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Settle Down

by The Next Family February 18, 2010

By: Tanya Ward Goodman


A couple of days ago, I was in a yoga class led by a woman so flexible, she may have pipe cleaners in place of bones.  The subject was “fear,” and because it was yoga, we were all leaning into it and leaning into it hard.

“What did we fear,” the bendy goddess asked.  She asked us again and again to conjure up the thing that really freaked us out and then, go there.  Go there and go there and go there.  And then, just as I was breaking into sweat and tears, she asked us to give ourselves a break.

“Pull back,” she said.  “Let yourself settle.”

The verb “to settle” always gets kind of a bum rap.  It’s often used to describe a relationship or a job or the end of a court battle.  It’s what you do when what you really want is out of reach.

But here, in this class, “to settle” seemed to mean something like coming home.

As we pulled back and let our bodies relax away from fear, the most remarkable thing started to happen: it was suddenly easier to do the thing that really freaked us out.  In my case this happened to be a backbend.  It is not the best idea to throw yourself into a backbend, but it is possible to settle into one.

My yoga teacher admitted that for a long time, she felt that if she didn’t go the whole Cirque du Soleil right off that bat, she was failing.  Her fear was not of going too far, but of not going far enough.

And this is where, for me, the lines of yoga and parenting started to blur.  My greatest fear as a parent is that I am not doing enough.  As parenting fears go, it’s hardly unique, but it’s what I’ve got.

I worry that the kids aren’t eating enough greens, that we haven’t volunteered enough, that we don’t write letters to the troops, that we don’t watch enough educational television.  I worry that we don’t camp or take enough family hikes.  My kids would rather go to Chuck E. Cheese’s than MOCA and that worries me.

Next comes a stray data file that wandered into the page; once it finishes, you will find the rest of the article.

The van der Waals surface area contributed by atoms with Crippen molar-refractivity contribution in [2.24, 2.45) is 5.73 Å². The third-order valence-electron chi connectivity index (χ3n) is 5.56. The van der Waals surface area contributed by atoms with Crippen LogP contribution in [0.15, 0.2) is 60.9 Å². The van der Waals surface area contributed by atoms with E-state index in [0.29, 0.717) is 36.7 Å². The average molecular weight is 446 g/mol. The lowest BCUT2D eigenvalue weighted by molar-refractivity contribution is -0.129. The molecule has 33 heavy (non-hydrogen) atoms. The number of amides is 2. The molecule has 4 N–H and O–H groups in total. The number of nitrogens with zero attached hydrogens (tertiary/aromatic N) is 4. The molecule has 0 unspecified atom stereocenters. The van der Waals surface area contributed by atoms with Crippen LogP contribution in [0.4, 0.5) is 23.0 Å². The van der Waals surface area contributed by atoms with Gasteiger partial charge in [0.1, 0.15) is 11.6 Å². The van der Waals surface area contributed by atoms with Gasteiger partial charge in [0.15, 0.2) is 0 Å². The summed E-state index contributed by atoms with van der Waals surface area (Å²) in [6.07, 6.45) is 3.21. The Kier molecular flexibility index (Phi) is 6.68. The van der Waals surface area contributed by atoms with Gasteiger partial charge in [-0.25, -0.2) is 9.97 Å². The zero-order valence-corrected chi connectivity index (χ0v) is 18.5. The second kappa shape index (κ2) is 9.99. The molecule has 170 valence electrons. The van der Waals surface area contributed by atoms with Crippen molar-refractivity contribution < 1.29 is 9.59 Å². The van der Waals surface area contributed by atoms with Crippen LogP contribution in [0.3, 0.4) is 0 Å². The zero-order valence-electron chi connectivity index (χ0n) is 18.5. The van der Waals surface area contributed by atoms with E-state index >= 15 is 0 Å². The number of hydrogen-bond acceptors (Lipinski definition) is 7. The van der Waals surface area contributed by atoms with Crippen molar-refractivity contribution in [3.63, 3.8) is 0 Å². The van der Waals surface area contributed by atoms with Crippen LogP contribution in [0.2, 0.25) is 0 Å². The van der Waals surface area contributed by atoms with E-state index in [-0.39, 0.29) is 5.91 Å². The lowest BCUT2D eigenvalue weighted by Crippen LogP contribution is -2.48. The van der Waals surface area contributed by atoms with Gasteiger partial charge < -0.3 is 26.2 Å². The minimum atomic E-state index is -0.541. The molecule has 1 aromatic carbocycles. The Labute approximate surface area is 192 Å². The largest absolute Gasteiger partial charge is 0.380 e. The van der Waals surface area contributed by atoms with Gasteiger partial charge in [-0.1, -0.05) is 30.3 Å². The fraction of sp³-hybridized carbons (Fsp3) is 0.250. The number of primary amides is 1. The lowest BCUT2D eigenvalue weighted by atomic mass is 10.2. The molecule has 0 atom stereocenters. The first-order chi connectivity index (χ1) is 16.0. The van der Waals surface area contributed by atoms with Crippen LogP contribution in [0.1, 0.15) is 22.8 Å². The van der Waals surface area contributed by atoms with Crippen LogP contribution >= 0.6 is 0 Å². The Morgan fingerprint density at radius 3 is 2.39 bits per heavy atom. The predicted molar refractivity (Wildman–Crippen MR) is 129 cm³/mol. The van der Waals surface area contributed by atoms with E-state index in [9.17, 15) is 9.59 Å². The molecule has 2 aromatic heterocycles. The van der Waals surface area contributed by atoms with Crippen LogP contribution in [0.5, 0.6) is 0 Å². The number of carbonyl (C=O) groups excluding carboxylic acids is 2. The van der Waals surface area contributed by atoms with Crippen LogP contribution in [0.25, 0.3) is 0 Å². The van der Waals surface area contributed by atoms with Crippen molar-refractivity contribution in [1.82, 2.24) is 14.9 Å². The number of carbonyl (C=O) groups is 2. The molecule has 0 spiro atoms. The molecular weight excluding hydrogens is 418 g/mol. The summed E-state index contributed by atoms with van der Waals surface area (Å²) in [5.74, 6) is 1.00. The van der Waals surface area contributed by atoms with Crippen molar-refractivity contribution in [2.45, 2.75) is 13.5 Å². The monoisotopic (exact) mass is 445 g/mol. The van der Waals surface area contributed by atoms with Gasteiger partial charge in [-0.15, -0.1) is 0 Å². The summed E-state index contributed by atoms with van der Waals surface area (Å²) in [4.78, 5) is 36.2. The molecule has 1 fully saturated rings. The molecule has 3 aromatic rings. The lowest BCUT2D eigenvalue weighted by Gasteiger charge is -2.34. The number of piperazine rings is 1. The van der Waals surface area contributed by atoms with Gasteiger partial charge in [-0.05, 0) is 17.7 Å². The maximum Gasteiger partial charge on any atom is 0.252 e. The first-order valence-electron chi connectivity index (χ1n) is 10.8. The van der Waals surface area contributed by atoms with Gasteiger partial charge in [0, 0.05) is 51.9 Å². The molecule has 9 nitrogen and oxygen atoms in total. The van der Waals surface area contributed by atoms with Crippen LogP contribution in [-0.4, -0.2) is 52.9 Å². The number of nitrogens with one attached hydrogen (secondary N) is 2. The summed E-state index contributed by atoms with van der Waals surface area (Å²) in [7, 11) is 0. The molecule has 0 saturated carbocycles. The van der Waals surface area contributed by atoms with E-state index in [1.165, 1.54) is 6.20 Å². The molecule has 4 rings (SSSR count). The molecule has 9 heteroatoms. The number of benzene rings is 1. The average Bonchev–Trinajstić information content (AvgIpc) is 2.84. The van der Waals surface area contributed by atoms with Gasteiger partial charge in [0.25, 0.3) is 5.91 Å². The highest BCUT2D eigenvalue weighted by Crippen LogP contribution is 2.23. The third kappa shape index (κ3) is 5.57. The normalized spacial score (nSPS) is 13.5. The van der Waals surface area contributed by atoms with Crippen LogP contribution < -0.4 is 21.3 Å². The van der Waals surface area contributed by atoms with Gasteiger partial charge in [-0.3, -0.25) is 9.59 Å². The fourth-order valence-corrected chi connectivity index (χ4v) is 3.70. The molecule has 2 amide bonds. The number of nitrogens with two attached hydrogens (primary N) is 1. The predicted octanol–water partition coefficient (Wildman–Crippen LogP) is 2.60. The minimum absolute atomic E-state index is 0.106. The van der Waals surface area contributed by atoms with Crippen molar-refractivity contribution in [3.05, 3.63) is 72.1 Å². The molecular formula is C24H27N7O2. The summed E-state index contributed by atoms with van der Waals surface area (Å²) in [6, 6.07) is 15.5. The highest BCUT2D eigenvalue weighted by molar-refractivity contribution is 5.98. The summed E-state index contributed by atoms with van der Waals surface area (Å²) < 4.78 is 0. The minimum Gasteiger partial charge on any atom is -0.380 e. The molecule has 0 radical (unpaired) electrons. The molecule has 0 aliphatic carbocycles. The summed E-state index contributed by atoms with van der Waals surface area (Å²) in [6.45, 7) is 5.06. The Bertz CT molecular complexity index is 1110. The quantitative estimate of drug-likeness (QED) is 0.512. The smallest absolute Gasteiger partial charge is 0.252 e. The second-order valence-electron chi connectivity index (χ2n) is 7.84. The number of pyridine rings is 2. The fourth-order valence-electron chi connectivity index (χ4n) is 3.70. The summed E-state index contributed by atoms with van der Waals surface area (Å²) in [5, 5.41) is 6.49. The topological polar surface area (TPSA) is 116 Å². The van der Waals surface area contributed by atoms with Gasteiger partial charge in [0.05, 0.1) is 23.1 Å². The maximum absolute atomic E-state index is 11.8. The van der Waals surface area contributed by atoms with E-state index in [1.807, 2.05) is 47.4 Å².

Because at five and seven, they seem stranded in a darn-near constant state of eye-rolling, sarcastic derision, I worry that they don’t respect me.  I worry that I’ve lost control.

My greatest fear is that I am being a bad parent and this fear pushes me to drag my kids to museums when they’d rather not go, this fear turns to anger when my kids act out in the grocery store and this fear makes it impossible for me to focus on where we are because I am always looking ahead to where I think we ought to be.

As an experiment, I’ve been trying to settle when I’m with the kids.  I’m trying to listen more and talk less.  I try to say yes instead of no sometimes.  What’s one Gatorade?  Why can’t we have pancakes for dinner?  Why am I so darned invested in matching socks?

Though it’s only been a couple of days, it’s calmer around here.  I think settling is different than “lowering the bar.”  My kids are still doing chores and saying please and thank you, but they seem to be doing it because they want to and not because I’ve asked one hundred times.  My son ate half a head of cauliflower tonight and as I write, he sits with a book in the chair behind me.  Technically, he’s supposed to read in bed, but he’s quiet and happy and it’s nice to have the company.


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